Asia-focused fund managers often fail to have Southeast Asia on their investment opportunity radar.
This is perhaps not entirely surprising, considering that Southeast Asia is essentially an amalgamation of various markets at different stages of development. It is comprised of various economies with different regulatory frameworks that offer dissimilar opportunity sets. As one fund of funds manager told sister publication PEI Asia recently, “It’s just easier to invest in China or India.”
However, the region is home to more than 580 million people, and most with rising incomes. Brigit van Dijk – Van de Reijt, a partner at Aureos, which is targeting commitments of $250 million for its second Southeast Asia fund, said the region's large, young population means consumer businesses are ripe for investment. The services sector, in which growth has been faster than overall GDP growth in the region, also provides ample investment targets. She said there are also opportunities arising from stimulus packages in the region and in manufacturing, which serves both domestic and export markets.
The export potential for local businesses emanating from the growth of China and India is often underestimated as well. The express growth of its northern and western neighbours actually serves Southeast Asian companies well, as opposed to undermining their prospects. The reality is it is far from “a zero-sum game”, Pote Videt, a Bangkok-based managing director at Lombard Investments, a Southeast Asia-focused firm, recently told sister magazine PEI Asia. This is because the continued growth of these economies implies a steady demand for raw materials from and products manufactured in Southeast Asia.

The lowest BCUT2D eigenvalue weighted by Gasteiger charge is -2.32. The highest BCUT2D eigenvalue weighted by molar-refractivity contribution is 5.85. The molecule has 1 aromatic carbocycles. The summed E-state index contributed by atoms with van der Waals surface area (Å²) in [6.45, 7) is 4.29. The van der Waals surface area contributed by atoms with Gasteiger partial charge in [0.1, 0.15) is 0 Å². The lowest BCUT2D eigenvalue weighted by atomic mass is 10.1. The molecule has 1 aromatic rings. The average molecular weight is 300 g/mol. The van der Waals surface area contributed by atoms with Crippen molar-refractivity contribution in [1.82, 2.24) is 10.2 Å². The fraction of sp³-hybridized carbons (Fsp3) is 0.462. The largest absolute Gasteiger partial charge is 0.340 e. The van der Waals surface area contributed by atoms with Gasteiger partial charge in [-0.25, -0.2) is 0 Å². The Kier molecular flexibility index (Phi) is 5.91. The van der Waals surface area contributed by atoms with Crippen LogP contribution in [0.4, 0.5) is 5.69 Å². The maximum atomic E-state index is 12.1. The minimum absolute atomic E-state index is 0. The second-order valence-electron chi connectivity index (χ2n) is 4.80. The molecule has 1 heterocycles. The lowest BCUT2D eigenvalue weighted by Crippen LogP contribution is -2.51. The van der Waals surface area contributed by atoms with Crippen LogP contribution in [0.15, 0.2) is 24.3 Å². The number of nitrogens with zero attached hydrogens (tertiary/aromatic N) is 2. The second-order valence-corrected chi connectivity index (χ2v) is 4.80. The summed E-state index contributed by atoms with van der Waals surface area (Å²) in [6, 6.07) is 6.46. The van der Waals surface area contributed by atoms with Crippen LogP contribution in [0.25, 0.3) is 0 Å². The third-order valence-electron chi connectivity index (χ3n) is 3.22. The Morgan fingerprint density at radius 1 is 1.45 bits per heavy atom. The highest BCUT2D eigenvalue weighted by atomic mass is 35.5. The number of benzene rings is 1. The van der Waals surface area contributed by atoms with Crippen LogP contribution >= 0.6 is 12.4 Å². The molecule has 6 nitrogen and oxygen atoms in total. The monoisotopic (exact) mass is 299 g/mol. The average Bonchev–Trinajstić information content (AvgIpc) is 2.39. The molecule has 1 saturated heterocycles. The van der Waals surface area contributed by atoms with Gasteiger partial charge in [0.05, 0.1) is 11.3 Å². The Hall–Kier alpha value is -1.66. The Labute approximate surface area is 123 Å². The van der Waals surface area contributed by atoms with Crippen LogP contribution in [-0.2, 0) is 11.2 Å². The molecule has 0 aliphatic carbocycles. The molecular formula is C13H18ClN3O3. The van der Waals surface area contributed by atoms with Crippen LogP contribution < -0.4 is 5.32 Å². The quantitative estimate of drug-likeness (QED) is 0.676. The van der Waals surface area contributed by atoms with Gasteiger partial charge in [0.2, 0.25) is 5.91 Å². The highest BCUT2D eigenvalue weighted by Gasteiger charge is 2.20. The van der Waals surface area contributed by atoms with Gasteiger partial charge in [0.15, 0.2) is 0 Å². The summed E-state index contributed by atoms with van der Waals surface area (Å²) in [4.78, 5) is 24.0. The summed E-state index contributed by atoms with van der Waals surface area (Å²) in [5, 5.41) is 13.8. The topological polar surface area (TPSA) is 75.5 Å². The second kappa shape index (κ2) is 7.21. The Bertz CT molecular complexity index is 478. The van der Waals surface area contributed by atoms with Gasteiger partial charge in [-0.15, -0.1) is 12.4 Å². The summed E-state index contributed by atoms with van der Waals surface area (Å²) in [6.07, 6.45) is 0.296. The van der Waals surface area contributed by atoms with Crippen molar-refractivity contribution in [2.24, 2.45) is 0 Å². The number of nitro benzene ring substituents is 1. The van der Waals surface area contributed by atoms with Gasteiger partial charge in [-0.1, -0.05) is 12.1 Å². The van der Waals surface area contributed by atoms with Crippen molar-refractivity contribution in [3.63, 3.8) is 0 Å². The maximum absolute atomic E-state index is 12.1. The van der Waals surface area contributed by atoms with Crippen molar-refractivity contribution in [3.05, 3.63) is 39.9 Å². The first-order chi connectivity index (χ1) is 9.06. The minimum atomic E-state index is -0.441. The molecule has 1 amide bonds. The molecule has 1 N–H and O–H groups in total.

Furthermore, the region is blessed with natural resources. A deal earlier this month is a good example of private equity potentital – Northstar Pacific Partners, an Indonesia-focused private equity firm affiliated with TPG, acquired a 40 percent stake in Indonesian company Delta Dunia Makmur in a deal estimated to be worth between $350 million and $400 million. Delta Dunia owns one of Indonesia's largest coal mining contractors, Bukit Makmur Mandiri Utama (BUMA).
Although Southeast Asia has not drawn the same levels of interest from limited partners as other parts of Asia have, there are a few local managers who are investing small sums in the region, including Kuala Lumpur-headquartered Navis Capital and Lombard which invest across the region. Quvat Management, Saratoga Capital and Northstar invest in Indonesia, while Leopard Capital focuses on Cambodia and firms such as VinaCapital and Mekong Capital target Vietnam.
Another timely endorsement of the region’s prospects was Affinity Equity Partners’ hire of veteran banker Inghie Kwik from Morgan Stanley to head its push into the Indonesian market in September this year. Affinity has traditionally been focused on investments in developed Asian economies and Australia, and its opening of an office in Jakarta is an indication of the opportunities available in the country.
Other firms could follow suit soon.